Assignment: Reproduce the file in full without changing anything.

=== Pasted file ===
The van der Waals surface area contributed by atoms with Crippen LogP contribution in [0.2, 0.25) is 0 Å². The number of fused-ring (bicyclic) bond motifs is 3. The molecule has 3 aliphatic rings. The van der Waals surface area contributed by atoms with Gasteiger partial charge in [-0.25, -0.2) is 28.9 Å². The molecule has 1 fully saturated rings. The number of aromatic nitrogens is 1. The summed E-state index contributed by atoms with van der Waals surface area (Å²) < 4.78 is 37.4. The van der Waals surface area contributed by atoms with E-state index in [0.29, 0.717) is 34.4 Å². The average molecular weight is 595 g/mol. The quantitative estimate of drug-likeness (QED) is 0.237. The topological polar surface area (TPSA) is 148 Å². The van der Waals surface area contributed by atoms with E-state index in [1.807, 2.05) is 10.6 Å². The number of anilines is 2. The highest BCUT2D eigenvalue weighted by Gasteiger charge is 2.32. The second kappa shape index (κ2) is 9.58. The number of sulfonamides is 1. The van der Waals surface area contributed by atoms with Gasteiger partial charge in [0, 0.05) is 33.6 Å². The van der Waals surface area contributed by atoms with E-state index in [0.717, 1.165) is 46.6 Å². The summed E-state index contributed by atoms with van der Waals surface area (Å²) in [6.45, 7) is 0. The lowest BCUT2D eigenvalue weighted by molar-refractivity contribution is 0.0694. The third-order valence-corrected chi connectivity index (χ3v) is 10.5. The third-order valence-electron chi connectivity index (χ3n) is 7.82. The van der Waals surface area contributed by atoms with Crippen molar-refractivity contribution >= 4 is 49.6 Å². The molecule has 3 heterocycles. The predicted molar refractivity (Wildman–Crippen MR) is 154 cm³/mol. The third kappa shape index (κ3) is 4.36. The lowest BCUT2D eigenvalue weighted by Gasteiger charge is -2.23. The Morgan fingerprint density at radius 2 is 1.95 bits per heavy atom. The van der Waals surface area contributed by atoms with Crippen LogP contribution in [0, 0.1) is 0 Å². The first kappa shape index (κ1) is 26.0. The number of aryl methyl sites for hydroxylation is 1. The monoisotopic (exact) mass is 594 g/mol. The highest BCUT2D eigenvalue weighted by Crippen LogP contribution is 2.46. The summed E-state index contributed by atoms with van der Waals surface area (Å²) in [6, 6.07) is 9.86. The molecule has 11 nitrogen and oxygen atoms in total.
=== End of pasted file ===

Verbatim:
The van der Waals surface area contributed by atoms with Crippen LogP contribution in [0.2, 0.25) is 0 Å². The number of fused-ring (bicyclic) bond motifs is 3. The molecule has 3 aliphatic rings. The van der Waals surface area contributed by atoms with Gasteiger partial charge in [-0.25, -0.2) is 28.9 Å². The molecule has 1 fully saturated rings. The number of aromatic nitrogens is 1. The summed E-state index contributed by atoms with van der Waals surface area (Å²) < 4.78 is 37.4. The van der Waals surface area contributed by atoms with E-state index in [0.29, 0.717) is 34.4 Å². The average molecular weight is 595 g/mol. The quantitative estimate of drug-likeness (QED) is 0.237. The topological polar surface area (TPSA) is 148 Å². The van der Waals surface area contributed by atoms with E-state index in [1.807, 2.05) is 10.6 Å². The number of anilines is 2. The highest BCUT2D eigenvalue weighted by Gasteiger charge is 2.32. The second kappa shape index (κ2) is 9.58. The number of sulfonamides is 1. The van der Waals surface area contributed by atoms with Gasteiger partial charge in [0, 0.05) is 33.6 Å². The van der Waals surface area contributed by atoms with E-state index in [0.717, 1.165) is 46.6 Å². The summed E-state index contributed by atoms with van der Waals surface area (Å²) in [6.45, 7) is 0. The lowest BCUT2D eigenvalue weighted by molar-refractivity contribution is 0.0694. The third-order valence-corrected chi connectivity index (χ3v) is 10.5. The third-order valence-electron chi connectivity index (χ3n) is 7.82. The van der Waals surface area contributed by atoms with Crippen molar-refractivity contribution >= 4 is 49.6 Å². The molecule has 3 heterocycles. The predicted molar refractivity (Wildman–Crippen MR) is 154 cm³/mol. The third kappa shape index (κ3) is 4.36. The lowest BCUT2D eigenvalue weighted by Gasteiger charge is -2.23. The Morgan fingerprint density at radius 2 is 1.95 bits per heavy atom. The van der Waals surface area contributed by atoms with Crippen LogP contribution in [0, 0.1) is 0 Å². The first kappa shape index (κ1) is 26.0. The number of aryl methyl sites for hydroxylation is 1. The monoisotopic (exact) mass is 594 g/mol. The highest BCUT2D eigenvalue weighted by Crippen LogP contribution is 2.46. The summed E-state index contributed by atoms with van der Waals surface area (Å²) in [6, 6.07) is 9.86. The molecule has 11 nitrogen and oxygen atoms in total.